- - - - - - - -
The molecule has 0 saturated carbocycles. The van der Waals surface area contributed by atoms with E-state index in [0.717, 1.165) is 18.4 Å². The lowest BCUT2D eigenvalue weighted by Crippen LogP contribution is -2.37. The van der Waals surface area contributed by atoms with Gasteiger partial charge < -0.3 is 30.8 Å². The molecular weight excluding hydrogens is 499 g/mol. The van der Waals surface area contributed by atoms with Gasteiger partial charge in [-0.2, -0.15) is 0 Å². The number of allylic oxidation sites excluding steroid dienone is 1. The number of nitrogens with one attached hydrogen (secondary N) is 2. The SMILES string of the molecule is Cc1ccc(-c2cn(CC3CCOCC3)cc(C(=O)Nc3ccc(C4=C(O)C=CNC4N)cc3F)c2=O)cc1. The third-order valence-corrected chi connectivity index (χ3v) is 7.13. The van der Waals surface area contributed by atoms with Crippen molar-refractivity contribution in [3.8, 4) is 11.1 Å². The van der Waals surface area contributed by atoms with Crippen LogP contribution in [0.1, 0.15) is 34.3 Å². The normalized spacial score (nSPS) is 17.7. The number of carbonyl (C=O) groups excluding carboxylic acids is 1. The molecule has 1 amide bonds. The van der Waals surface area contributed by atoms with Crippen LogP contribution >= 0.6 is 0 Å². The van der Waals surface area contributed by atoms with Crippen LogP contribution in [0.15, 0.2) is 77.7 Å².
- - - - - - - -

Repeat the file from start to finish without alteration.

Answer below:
The molecule has 0 saturated carbocycles. The van der Waals surface area contributed by atoms with E-state index in [0.717, 1.165) is 18.4 Å². The lowest BCUT2D eigenvalue weighted by Crippen LogP contribution is -2.37. The van der Waals surface area contributed by atoms with Gasteiger partial charge < -0.3 is 30.8 Å². The molecular weight excluding hydrogens is 499 g/mol. The van der Waals surface area contributed by atoms with Gasteiger partial charge in [-0.2, -0.15) is 0 Å². The number of allylic oxidation sites excluding steroid dienone is 1. The number of nitrogens with one attached hydrogen (secondary N) is 2. The SMILES string of the molecule is Cc1ccc(-c2cn(CC3CCOCC3)cc(C(=O)Nc3ccc(C4=C(O)C=CNC4N)cc3F)c2=O)cc1. The third-order valence-corrected chi connectivity index (χ3v) is 7.13. The van der Waals surface area contributed by atoms with Crippen molar-refractivity contribution in [3.8, 4) is 11.1 Å². The van der Waals surface area contributed by atoms with Crippen LogP contribution in [0.1, 0.15) is 34.3 Å². The normalized spacial score (nSPS) is 17.7. The number of carbonyl (C=O) groups excluding carboxylic acids is 1. The molecule has 1 amide bonds. The van der Waals surface area contributed by atoms with Crippen LogP contribution >= 0.6 is 0 Å². The van der Waals surface area contributed by atoms with Crippen LogP contribution in [0.15, 0.2) is 77.7 Å².